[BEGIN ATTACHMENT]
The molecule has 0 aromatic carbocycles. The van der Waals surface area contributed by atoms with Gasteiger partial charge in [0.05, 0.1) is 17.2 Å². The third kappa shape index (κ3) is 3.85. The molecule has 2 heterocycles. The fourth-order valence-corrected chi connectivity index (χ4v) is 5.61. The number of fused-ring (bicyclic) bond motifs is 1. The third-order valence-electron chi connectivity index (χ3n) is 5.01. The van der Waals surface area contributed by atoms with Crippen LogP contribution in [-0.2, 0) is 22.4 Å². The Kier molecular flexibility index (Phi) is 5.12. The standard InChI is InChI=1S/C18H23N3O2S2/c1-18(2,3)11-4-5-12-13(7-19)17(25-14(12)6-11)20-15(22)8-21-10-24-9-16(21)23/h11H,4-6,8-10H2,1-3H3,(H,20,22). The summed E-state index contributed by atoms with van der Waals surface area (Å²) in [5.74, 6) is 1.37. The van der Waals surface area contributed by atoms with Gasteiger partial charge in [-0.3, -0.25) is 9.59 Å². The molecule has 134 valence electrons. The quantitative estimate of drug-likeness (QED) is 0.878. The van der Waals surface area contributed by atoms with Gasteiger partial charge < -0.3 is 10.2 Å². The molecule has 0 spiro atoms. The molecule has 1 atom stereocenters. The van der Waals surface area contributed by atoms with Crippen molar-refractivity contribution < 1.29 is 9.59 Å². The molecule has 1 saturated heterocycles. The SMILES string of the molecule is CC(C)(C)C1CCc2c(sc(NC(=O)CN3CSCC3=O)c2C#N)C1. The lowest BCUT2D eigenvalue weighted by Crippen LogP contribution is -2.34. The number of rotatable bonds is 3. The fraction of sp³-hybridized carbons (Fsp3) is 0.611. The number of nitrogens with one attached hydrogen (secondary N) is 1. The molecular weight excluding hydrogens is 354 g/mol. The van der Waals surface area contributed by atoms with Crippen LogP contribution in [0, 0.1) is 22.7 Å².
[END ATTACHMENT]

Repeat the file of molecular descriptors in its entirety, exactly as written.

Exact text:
The molecule has 0 aromatic carbocycles. The van der Waals surface area contributed by atoms with Gasteiger partial charge in [0.05, 0.1) is 17.2 Å². The third kappa shape index (κ3) is 3.85. The molecule has 2 heterocycles. The fourth-order valence-corrected chi connectivity index (χ4v) is 5.61. The number of fused-ring (bicyclic) bond motifs is 1. The third-order valence-electron chi connectivity index (χ3n) is 5.01. The van der Waals surface area contributed by atoms with Crippen LogP contribution in [-0.2, 0) is 22.4 Å². The Kier molecular flexibility index (Phi) is 5.12. The standard InChI is InChI=1S/C18H23N3O2S2/c1-18(2,3)11-4-5-12-13(7-19)17(25-14(12)6-11)20-15(22)8-21-10-24-9-16(21)23/h11H,4-6,8-10H2,1-3H3,(H,20,22). The summed E-state index contributed by atoms with van der Waals surface area (Å²) in [5.74, 6) is 1.37. The van der Waals surface area contributed by atoms with Gasteiger partial charge in [-0.3, -0.25) is 9.59 Å². The molecule has 134 valence electrons. The quantitative estimate of drug-likeness (QED) is 0.878. The van der Waals surface area contributed by atoms with Gasteiger partial charge < -0.3 is 10.2 Å². The molecule has 0 spiro atoms. The molecule has 1 atom stereocenters. The van der Waals surface area contributed by atoms with Crippen molar-refractivity contribution < 1.29 is 9.59 Å². The molecule has 1 saturated heterocycles. The SMILES string of the molecule is CC(C)(C)C1CCc2c(sc(NC(=O)CN3CSCC3=O)c2C#N)C1. The lowest BCUT2D eigenvalue weighted by Crippen LogP contribution is -2.34. The number of rotatable bonds is 3. The fraction of sp³-hybridized carbons (Fsp3) is 0.611. The number of nitrogens with one attached hydrogen (secondary N) is 1. The molecular weight excluding hydrogens is 354 g/mol. The van der Waals surface area contributed by atoms with Crippen LogP contribution in [0, 0.1) is 22.7 Å².